In a wild game which offered both sides chances for the win,Viswanathan Anand prevailed over bottom placed Ludvig Hammer in the penultimate round of Norway Chess 2013.
Hammer had lost five of seven rounds coming into the game,and if Anand had to maintain his outside chances of claiming the title,or finishing in the top two,a win was essential. In most of his games,Hammer,the lowest rated player in the Supertournament,has been able to hold his own till the middle game before inevitably letting his position slip. On Friday,however,Anand deviated as early as in the fifth move of the Grunfeld.
By the eleventh move,Anand had a pawn posted on d6 two squares from promotion. Then he sacrificed his pawn on h3,the first of three sentinels he would give up. This allowed blacks queen a lot of freedom,but also opened up the h file for Anands rook. Black would then collect the pawn on e4 and a2,and with Anand having castled long,Hammer would always not be far from perpetual checks and the draw.
Hammer missed 20. Nc6 that would have helped him retain the material gain,but an inaccuracy here gave Anand a lot of play against the black king. He first started by sacrificing his knight,ripping into the king side and bringing his rook,queen and bishop into the attack on the king. Anand calculated precisely,ensuring there was no counterplay for black,and emerged from the attack an exchange up. Hammer resigned when he was left with a bishop and two pawns against Anands rook and two pawns.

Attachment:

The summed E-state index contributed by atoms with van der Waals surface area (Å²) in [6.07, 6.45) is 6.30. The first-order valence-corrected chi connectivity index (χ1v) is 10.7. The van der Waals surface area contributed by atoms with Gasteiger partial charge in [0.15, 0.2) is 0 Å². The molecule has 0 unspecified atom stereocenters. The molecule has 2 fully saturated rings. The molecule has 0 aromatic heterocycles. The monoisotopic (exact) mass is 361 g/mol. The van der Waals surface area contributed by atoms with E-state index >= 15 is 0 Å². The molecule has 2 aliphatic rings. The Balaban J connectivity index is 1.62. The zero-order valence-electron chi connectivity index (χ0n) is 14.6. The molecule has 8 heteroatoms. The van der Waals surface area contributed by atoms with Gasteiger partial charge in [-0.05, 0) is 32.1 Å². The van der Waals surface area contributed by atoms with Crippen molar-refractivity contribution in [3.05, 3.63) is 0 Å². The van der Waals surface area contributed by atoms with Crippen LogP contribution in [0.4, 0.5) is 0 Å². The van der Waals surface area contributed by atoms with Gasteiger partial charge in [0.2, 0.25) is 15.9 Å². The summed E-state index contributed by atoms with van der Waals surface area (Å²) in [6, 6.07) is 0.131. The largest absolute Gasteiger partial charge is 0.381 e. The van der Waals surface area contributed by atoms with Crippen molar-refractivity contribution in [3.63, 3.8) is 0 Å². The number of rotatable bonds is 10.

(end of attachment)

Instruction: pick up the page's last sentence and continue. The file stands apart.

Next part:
Anand will go into his final round game against Wang Hao behind Karjakin and Carlsen and a win for either will put the title beyond reach. If Anand wins his final round game and both Karjakin and Carlsen lose it could come to tie breaks,but a poor S-B score is more or less certain to leave the Indian second best.
Results round eight:
Viswanathan Anand bt Ludvig Hammer,Magnus Carlsen vs with Wang Hao,Peter Svidler vs Sergey Karjakin,Hikaru Nakamura bt Teimour Radjabov,Veselin Topalov drew with Levon Aronian.
1. Karjakin (6 pts),2. Carlsen (5.5),3. Anand (5),4-5. Nakamura,Aronian (4.5),6-7. Svidler,Topalov (3.5),8-9. Wang Hao,Radjabov (2.5),10. Hammer (1.5)
Aronian vs Carlsen,Hao vs Anand,Hammer vs Nakamura,Radjabov vs Svidler,Karjakin vs Topalov.